96-year-old Army veteran from Allentown awarded Bronze Star in surprise ceremony at WWII Memorial

The "hero of Cologne" was denied the award nearly 75 years ago "over a stick of gum," according to author Adam Makos.

Clarence Smoyer stands outside Midtown Scholar bookstore in Harrisburg at a book signing event. (Tim Lambert/WITF)

Clarence Smoyer stands outside Midtown Scholar bookstore in Harrisburg at a book signing event. (Tim Lambert/WITF)

A 96-year-old Army veteran from Allentown is being awarded the Bronze Star medal this morning in Washington, D.C. in a surprise ceremony at the World War II Memorial.

In March 1945, Clarence Smoyer was an Army tank gunner, fighting Nazis in Cologne, Germany. After a German tank destroyed two American tanks, killing three U.S. soldiers, it was Smoyer’s turn to fight.

Smoyer fired three shots, destroying the tank in a “dramatic duel” that was caught on film and later broadcast around the world, according to author Adam Makos, who chronicled Smoyer’s service in his book “Spearhead: An American Tank Gunner, His Enemy, and a Collision of Lives in World War II.”

Makos said, after the tank battle, Smoyer was hailed as “the hero of Cologne.” His tank commander told him that he and the rest of his crew would receive Bronze Star medals for their heroism in combat.

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However, a few days after the battle, U.S. military police saw Smoyer standing near German kids who wanted chewing gum, Makos said. The MPs cited him for breaking an Army rule that forbade U.S. soldiers from talking with Germans.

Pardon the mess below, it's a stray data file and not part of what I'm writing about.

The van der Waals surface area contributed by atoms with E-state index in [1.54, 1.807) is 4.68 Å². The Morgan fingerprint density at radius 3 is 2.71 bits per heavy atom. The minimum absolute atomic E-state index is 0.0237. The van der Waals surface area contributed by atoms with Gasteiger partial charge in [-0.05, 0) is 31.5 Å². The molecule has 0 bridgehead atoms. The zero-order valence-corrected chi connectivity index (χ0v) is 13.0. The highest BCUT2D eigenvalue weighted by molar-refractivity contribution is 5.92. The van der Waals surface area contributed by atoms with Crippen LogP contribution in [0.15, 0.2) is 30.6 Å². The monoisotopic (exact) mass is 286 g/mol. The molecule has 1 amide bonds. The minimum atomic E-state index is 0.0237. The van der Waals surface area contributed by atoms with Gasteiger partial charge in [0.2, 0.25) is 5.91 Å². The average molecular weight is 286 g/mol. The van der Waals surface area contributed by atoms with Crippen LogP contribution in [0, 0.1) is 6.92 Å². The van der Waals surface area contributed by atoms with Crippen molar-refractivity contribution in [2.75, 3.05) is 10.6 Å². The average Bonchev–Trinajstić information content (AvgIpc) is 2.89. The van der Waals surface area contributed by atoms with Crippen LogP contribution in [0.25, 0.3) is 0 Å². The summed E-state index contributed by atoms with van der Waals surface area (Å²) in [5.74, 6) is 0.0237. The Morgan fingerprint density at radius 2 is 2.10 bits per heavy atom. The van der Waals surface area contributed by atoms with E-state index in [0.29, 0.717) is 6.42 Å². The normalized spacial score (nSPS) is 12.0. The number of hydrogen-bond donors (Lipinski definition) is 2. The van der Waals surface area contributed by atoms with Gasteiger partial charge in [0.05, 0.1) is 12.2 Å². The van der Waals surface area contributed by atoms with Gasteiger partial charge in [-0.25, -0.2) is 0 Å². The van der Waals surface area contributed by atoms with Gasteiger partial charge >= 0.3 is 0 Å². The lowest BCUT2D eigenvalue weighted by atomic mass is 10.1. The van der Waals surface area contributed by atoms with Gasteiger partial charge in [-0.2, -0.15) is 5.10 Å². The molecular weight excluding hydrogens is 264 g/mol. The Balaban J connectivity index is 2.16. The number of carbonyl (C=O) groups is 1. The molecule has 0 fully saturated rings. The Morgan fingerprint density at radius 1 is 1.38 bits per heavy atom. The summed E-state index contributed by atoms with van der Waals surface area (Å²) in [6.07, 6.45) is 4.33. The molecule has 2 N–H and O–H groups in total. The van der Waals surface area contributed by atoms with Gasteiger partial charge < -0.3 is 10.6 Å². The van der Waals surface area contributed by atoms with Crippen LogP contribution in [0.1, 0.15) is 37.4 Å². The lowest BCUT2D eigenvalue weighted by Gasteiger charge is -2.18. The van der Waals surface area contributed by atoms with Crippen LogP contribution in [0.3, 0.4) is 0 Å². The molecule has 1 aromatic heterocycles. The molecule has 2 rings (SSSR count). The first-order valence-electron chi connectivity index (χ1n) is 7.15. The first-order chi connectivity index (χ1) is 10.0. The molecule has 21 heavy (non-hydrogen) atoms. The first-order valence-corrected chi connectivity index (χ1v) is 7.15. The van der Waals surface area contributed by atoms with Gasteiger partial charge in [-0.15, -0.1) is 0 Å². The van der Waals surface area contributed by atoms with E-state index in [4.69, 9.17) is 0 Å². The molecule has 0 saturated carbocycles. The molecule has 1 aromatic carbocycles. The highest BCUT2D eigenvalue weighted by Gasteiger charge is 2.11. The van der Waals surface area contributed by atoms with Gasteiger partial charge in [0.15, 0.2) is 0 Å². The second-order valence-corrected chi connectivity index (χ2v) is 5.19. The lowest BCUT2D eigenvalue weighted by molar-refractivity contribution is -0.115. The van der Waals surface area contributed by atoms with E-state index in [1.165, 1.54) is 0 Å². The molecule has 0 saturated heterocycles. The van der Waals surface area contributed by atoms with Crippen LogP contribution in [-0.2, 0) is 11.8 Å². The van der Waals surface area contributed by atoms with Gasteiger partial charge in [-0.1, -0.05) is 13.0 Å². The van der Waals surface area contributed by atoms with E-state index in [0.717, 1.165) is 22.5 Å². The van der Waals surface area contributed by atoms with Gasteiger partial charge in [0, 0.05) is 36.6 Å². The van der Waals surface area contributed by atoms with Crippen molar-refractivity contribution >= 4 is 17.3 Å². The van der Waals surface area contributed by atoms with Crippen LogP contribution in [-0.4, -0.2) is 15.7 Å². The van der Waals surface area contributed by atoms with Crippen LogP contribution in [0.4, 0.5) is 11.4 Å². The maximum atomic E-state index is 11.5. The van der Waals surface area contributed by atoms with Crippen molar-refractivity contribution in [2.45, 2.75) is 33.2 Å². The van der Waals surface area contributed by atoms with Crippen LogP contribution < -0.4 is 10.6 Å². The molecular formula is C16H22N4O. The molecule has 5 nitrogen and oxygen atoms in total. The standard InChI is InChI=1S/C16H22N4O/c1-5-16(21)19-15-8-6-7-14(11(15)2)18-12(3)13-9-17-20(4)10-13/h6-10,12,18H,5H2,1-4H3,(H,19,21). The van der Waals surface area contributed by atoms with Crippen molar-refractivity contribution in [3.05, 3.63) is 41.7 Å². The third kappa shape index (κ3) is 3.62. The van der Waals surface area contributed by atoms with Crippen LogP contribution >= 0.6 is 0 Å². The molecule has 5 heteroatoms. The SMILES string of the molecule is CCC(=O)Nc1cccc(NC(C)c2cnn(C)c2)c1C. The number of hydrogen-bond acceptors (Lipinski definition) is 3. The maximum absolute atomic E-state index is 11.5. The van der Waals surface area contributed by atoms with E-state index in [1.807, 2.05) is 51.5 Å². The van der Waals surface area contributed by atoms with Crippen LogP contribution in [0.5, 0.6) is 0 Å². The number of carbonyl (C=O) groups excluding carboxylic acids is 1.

“They pulled up, and they busted him. They said, ‘We caught you talking to these German kids, fraternizing,’ and he lost the medal over a stick of gum.”

U.S. Army veteran of WWII Clarence Smoyer signs books at Midtown Scholar bookstore in Harrisburg. (Tim Lambert/WITF)

The tank commander and the cameraman who filmed the battle got Bronze Stars, but Smoyer and his comrades did not, Makos noted in his book.

Makos and others brought the matter to the Army’s attention, and the Army decided to give Smoyer and three other crew members the award.

In an interview the night before the surprise event, Makos said he had to resort to some minor subterfuge to get Smoyer to D.C. He told Smoyer they were going to the Pentagon for a book signing. In fact, the plan is to stop by the World War II Memorial.

“And what’s he going to see? He’s going to see all of his friends, his family, his tank buddies, he’s going to see a massive crowd waiting for him at the World War II memorial. And he’s going to realize then and there that he is getting the medal that was denied to him.”

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